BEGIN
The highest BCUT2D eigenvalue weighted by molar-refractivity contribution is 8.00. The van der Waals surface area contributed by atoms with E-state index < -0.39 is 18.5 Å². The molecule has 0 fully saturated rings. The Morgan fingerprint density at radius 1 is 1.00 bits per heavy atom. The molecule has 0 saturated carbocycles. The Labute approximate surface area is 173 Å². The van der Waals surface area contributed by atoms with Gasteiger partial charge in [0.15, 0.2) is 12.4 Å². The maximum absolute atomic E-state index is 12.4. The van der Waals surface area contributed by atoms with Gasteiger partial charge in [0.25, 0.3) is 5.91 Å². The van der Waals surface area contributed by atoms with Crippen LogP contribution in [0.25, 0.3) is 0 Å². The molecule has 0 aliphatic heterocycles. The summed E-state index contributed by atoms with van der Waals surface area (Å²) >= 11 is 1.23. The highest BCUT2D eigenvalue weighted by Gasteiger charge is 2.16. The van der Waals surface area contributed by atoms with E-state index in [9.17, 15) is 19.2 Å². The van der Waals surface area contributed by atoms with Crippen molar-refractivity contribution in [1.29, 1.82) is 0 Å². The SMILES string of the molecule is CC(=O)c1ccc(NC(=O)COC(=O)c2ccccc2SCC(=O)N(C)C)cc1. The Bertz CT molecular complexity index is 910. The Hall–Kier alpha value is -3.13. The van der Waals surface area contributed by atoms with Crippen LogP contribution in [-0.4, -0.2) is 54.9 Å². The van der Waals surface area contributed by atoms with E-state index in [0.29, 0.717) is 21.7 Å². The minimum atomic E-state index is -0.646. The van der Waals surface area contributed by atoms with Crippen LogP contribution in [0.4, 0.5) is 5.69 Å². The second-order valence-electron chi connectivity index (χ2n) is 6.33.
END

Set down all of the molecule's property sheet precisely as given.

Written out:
The highest BCUT2D eigenvalue weighted by molar-refractivity contribution is 8.00. The van der Waals surface area contributed by atoms with E-state index < -0.39 is 18.5 Å². The molecule has 0 fully saturated rings. The Morgan fingerprint density at radius 1 is 1.00 bits per heavy atom. The molecule has 0 saturated carbocycles. The Labute approximate surface area is 173 Å². The van der Waals surface area contributed by atoms with Gasteiger partial charge in [0.15, 0.2) is 12.4 Å². The maximum absolute atomic E-state index is 12.4. The van der Waals surface area contributed by atoms with Gasteiger partial charge in [0.25, 0.3) is 5.91 Å². The van der Waals surface area contributed by atoms with Crippen LogP contribution in [0.25, 0.3) is 0 Å². The molecule has 0 aliphatic heterocycles. The summed E-state index contributed by atoms with van der Waals surface area (Å²) >= 11 is 1.23. The highest BCUT2D eigenvalue weighted by Gasteiger charge is 2.16. The van der Waals surface area contributed by atoms with E-state index in [9.17, 15) is 19.2 Å². The van der Waals surface area contributed by atoms with Crippen molar-refractivity contribution in [1.29, 1.82) is 0 Å². The SMILES string of the molecule is CC(=O)c1ccc(NC(=O)COC(=O)c2ccccc2SCC(=O)N(C)C)cc1. The Bertz CT molecular complexity index is 910. The Hall–Kier alpha value is -3.13. The van der Waals surface area contributed by atoms with Crippen LogP contribution in [-0.4, -0.2) is 54.9 Å². The van der Waals surface area contributed by atoms with E-state index in [0.29, 0.717) is 21.7 Å². The minimum atomic E-state index is -0.646. The van der Waals surface area contributed by atoms with Crippen LogP contribution in [0.4, 0.5) is 5.69 Å². The second-order valence-electron chi connectivity index (χ2n) is 6.33.